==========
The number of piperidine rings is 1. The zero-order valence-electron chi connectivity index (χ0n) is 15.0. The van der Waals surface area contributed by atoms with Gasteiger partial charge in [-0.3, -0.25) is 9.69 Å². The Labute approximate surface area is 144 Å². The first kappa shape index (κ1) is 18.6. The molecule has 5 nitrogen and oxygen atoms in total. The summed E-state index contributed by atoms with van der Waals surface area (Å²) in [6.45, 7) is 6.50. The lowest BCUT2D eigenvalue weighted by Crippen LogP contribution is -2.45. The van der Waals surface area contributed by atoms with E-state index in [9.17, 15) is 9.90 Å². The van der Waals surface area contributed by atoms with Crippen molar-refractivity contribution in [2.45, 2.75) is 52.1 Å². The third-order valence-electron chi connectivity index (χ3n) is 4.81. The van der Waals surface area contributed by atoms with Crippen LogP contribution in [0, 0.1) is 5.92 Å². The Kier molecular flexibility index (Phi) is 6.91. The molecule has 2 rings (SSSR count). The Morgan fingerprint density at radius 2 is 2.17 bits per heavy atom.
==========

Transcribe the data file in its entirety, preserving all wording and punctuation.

The number of piperidine rings is 1. The zero-order valence-electron chi connectivity index (χ0n) is 15.0. The van der Waals surface area contributed by atoms with Gasteiger partial charge in [-0.3, -0.25) is 9.69 Å². The Labute approximate surface area is 144 Å². The first kappa shape index (κ1) is 18.6. The molecule has 5 nitrogen and oxygen atoms in total. The summed E-state index contributed by atoms with van der Waals surface area (Å²) in [6.45, 7) is 6.50. The lowest BCUT2D eigenvalue weighted by Crippen LogP contribution is -2.45. The van der Waals surface area contributed by atoms with E-state index in [9.17, 15) is 9.90 Å². The van der Waals surface area contributed by atoms with Crippen molar-refractivity contribution in [2.45, 2.75) is 52.1 Å². The third-order valence-electron chi connectivity index (χ3n) is 4.81. The van der Waals surface area contributed by atoms with Crippen LogP contribution in [0, 0.1) is 5.92 Å². The Kier molecular flexibility index (Phi) is 6.91. The molecule has 2 rings (SSSR count). The Morgan fingerprint density at radius 2 is 2.17 bits per heavy atom.